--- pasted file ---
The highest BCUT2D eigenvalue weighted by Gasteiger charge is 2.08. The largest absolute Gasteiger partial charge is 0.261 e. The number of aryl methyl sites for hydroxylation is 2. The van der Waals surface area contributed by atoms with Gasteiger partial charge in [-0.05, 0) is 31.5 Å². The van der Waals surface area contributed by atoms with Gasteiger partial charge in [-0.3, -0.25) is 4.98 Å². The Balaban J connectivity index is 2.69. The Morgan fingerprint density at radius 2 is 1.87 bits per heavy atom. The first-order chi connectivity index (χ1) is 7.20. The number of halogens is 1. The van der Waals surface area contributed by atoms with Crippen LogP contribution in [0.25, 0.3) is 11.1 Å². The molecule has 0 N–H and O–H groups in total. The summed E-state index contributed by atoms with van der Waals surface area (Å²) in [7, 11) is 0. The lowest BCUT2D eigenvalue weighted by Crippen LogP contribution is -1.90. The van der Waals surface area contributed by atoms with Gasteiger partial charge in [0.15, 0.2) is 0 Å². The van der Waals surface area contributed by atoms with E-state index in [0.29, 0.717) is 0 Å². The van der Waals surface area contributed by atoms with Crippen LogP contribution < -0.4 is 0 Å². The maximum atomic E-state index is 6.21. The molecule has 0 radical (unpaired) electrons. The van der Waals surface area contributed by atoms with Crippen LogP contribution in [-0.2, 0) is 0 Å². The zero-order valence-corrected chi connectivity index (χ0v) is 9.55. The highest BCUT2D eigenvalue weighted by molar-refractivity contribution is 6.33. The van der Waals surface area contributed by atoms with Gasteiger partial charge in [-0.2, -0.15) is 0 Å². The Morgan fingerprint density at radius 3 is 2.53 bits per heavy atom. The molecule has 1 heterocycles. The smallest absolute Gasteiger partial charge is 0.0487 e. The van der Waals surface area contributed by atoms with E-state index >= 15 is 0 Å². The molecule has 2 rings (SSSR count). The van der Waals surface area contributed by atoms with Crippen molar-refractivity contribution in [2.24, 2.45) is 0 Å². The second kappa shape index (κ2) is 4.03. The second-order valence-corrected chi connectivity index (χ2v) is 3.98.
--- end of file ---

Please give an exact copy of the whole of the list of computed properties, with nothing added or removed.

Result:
The highest BCUT2D eigenvalue weighted by Gasteiger charge is 2.08. The largest absolute Gasteiger partial charge is 0.261 e. The number of aryl methyl sites for hydroxylation is 2. The van der Waals surface area contributed by atoms with Gasteiger partial charge in [-0.05, 0) is 31.5 Å². The van der Waals surface area contributed by atoms with Gasteiger partial charge in [-0.3, -0.25) is 4.98 Å². The Balaban J connectivity index is 2.69. The Morgan fingerprint density at radius 2 is 1.87 bits per heavy atom. The first-order chi connectivity index (χ1) is 7.20. The number of halogens is 1. The van der Waals surface area contributed by atoms with Crippen LogP contribution in [0.25, 0.3) is 11.1 Å². The molecule has 0 N–H and O–H groups in total. The summed E-state index contributed by atoms with van der Waals surface area (Å²) in [7, 11) is 0. The lowest BCUT2D eigenvalue weighted by Crippen LogP contribution is -1.90. The van der Waals surface area contributed by atoms with Gasteiger partial charge in [0.15, 0.2) is 0 Å². The van der Waals surface area contributed by atoms with E-state index in [0.29, 0.717) is 0 Å². The van der Waals surface area contributed by atoms with Crippen LogP contribution < -0.4 is 0 Å². The maximum atomic E-state index is 6.21. The molecule has 0 radical (unpaired) electrons. The van der Waals surface area contributed by atoms with Crippen LogP contribution in [-0.2, 0) is 0 Å². The zero-order valence-corrected chi connectivity index (χ0v) is 9.55. The highest BCUT2D eigenvalue weighted by molar-refractivity contribution is 6.33. The van der Waals surface area contributed by atoms with Gasteiger partial charge in [-0.2, -0.15) is 0 Å². The Morgan fingerprint density at radius 3 is 2.53 bits per heavy atom. The molecule has 1 heterocycles. The smallest absolute Gasteiger partial charge is 0.0487 e. The van der Waals surface area contributed by atoms with E-state index >= 15 is 0 Å². The molecule has 2 rings (SSSR count). The van der Waals surface area contributed by atoms with Crippen molar-refractivity contribution in [2.24, 2.45) is 0 Å². The second kappa shape index (κ2) is 4.03. The second-order valence-corrected chi connectivity index (χ2v) is 3.98.